"And so really, suicidal thoughts could affect anyone at any given time, really, and I think that having someone with so much prominence and public status talking about these things helps reduce the stigma around acknowledging that sometimes life can be really hard and overwhelming," Lucynski said.

That includes those in positions of power and wealth, she said, explaining that even someone with "status, beauty and public recognition" like Markle "is human too" and can struggle.

Morissa Henn, community health director at Intermountain Healthcare, agrees.

"I think her story is a reminder that our world has a long way to go toward recognizing and supporting people with suicidal thoughts or other mental health issues," she said.

Stigma is a major barrier for people finding help, and it can occur at many different levels — even in an institution like the British monarchy. Stigma affects those suffering from mental illness, their families, and those trying to raise awareness.


Suicidal thoughts could affect anyone at any given time, really, and I think that having someone with so much prominence and public status talking about these things helps reduce the stigma around acknowledging that sometimes life can be really hard and overwhelming.

–Rachel Lucynski, Huntsman Mental Health Institute


"I think really, this story and situation reminds us that addressing stigma around suicide and mental health can bring enormous benefits not just to individuals, but entire communities," Henn said.

Markle's story should serve as a reminder of the importance of family support for those facing mental health struggles. Those who hear calls for help should respond in a "constructive, empathetic and nonjudgmental" way, according to Henn.

Like Markle, many new moms throughout Utah experience postpartum depression and other mental illnesses brought on by pregnancy. According to data from the Utah Department of Health, 43% of Utah women with a recent live birth experienced depression or anxiety.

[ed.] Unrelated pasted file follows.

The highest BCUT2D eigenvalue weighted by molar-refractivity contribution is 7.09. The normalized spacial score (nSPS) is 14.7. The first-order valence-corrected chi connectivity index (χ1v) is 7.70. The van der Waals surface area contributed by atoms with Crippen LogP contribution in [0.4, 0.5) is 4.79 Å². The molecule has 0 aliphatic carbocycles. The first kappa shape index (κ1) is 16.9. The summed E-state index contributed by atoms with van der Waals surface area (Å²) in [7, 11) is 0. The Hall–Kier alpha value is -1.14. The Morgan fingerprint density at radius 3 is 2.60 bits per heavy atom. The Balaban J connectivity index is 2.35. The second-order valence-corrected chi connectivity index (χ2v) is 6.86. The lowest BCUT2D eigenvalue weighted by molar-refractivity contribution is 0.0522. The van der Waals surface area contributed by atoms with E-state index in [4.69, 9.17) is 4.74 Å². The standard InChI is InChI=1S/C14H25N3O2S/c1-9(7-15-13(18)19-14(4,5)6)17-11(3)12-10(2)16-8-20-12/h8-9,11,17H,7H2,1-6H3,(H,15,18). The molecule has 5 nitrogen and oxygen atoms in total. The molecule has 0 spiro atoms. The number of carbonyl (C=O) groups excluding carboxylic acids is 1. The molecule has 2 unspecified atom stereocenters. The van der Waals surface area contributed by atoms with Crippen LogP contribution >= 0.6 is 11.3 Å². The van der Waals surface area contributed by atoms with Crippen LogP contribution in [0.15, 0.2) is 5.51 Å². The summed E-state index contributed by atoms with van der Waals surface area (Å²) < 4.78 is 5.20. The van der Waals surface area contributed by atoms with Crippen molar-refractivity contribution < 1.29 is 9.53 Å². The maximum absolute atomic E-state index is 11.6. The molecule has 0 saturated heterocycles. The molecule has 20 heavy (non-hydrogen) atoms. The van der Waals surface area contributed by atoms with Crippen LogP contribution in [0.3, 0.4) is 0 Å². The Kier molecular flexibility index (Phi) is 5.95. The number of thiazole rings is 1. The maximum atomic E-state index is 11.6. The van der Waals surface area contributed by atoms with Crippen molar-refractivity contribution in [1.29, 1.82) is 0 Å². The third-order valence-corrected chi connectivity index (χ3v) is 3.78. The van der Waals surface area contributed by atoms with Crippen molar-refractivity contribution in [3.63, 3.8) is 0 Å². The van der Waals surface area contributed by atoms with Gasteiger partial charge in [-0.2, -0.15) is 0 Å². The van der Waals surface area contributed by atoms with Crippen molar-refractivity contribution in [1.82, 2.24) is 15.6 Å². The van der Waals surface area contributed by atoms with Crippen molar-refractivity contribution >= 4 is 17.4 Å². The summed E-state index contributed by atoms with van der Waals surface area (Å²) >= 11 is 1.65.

"Experiencing some of these challenges during and after pregnancy as Meghan clearly has been are really important for us to be aware of and be on the lookout for to be able to help friends, family, patients and more," Henn said.

Benee Larson, program director with National Alliance on Mental Illness-Utah, said the story also shows the impact that bullying and shame can have on anyone, regardless of position.

Although the topic of suicide can be uncomfortable for many, Larson urges people to take trainings offered by the Utah Suicide Prevention Coalition on LiveOnUtah.org to recognize and help those who are suffering from thoughts of suicide.

"I think the more that we learn, the better we are at being kind," Larson said.

The Utah Department of Health also offers suicide prevention help at utahsuicideprevention.org/suicide-prevention-basics. The National Suicide Prevention Hotline is 1-800-273-8255. Help is also available through the SafeUT app.

Suicide Prevention Resources

If you or someone you know is struggling with thoughts of suicide, call the suicide prevention hotline at 1-800-273-TALK.

Crisis Hotlines

  • Salt Lake County/UNI Crisis Line: 801-587-3000
  • National Suicide Prevention Crisis Text Line: Text "HOME" to 741-741
  • Trevor Project Hotline for LGBTQ teens: 1-866-488-7386
  • University Of Utah Crisis Interventional Crisis Line: 801-587-3000

Online resources

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Ashley Imlay